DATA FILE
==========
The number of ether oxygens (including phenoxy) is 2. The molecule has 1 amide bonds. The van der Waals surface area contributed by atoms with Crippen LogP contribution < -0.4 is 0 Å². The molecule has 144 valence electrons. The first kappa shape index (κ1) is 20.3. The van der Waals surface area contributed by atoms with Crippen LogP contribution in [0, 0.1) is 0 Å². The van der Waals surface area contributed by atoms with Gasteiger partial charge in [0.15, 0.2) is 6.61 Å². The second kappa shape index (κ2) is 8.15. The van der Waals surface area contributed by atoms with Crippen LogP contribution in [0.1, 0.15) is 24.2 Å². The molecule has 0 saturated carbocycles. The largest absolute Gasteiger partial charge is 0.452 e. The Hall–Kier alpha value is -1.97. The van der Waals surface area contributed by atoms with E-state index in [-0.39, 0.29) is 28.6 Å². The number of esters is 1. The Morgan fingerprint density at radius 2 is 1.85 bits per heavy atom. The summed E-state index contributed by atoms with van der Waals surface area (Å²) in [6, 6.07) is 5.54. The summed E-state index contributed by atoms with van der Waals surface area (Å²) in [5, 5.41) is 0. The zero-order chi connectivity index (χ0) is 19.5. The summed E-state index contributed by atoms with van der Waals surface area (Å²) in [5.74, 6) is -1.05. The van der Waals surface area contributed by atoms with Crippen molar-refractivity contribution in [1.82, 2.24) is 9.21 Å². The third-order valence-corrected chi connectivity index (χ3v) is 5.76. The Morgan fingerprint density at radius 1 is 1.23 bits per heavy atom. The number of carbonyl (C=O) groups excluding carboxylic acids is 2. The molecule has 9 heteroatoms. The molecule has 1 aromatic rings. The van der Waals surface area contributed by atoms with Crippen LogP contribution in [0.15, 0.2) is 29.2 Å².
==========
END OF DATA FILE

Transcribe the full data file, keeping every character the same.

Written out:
The number of ether oxygens (including phenoxy) is 2. The molecule has 1 amide bonds. The van der Waals surface area contributed by atoms with Crippen LogP contribution < -0.4 is 0 Å². The molecule has 144 valence electrons. The first kappa shape index (κ1) is 20.3. The van der Waals surface area contributed by atoms with Crippen LogP contribution in [0, 0.1) is 0 Å². The van der Waals surface area contributed by atoms with Gasteiger partial charge in [0.15, 0.2) is 6.61 Å². The second kappa shape index (κ2) is 8.15. The van der Waals surface area contributed by atoms with Crippen LogP contribution in [0.1, 0.15) is 24.2 Å². The molecule has 0 saturated carbocycles. The largest absolute Gasteiger partial charge is 0.452 e. The Hall–Kier alpha value is -1.97. The van der Waals surface area contributed by atoms with E-state index in [-0.39, 0.29) is 28.6 Å². The number of esters is 1. The Morgan fingerprint density at radius 2 is 1.85 bits per heavy atom. The summed E-state index contributed by atoms with van der Waals surface area (Å²) in [6, 6.07) is 5.54. The summed E-state index contributed by atoms with van der Waals surface area (Å²) in [5, 5.41) is 0. The zero-order chi connectivity index (χ0) is 19.5. The summed E-state index contributed by atoms with van der Waals surface area (Å²) in [5.74, 6) is -1.05. The van der Waals surface area contributed by atoms with Crippen molar-refractivity contribution in [1.82, 2.24) is 9.21 Å². The third-order valence-corrected chi connectivity index (χ3v) is 5.76. The Morgan fingerprint density at radius 1 is 1.23 bits per heavy atom. The number of carbonyl (C=O) groups excluding carboxylic acids is 2. The molecule has 9 heteroatoms. The molecule has 1 aromatic rings. The van der Waals surface area contributed by atoms with Crippen LogP contribution in [0.15, 0.2) is 29.2 Å².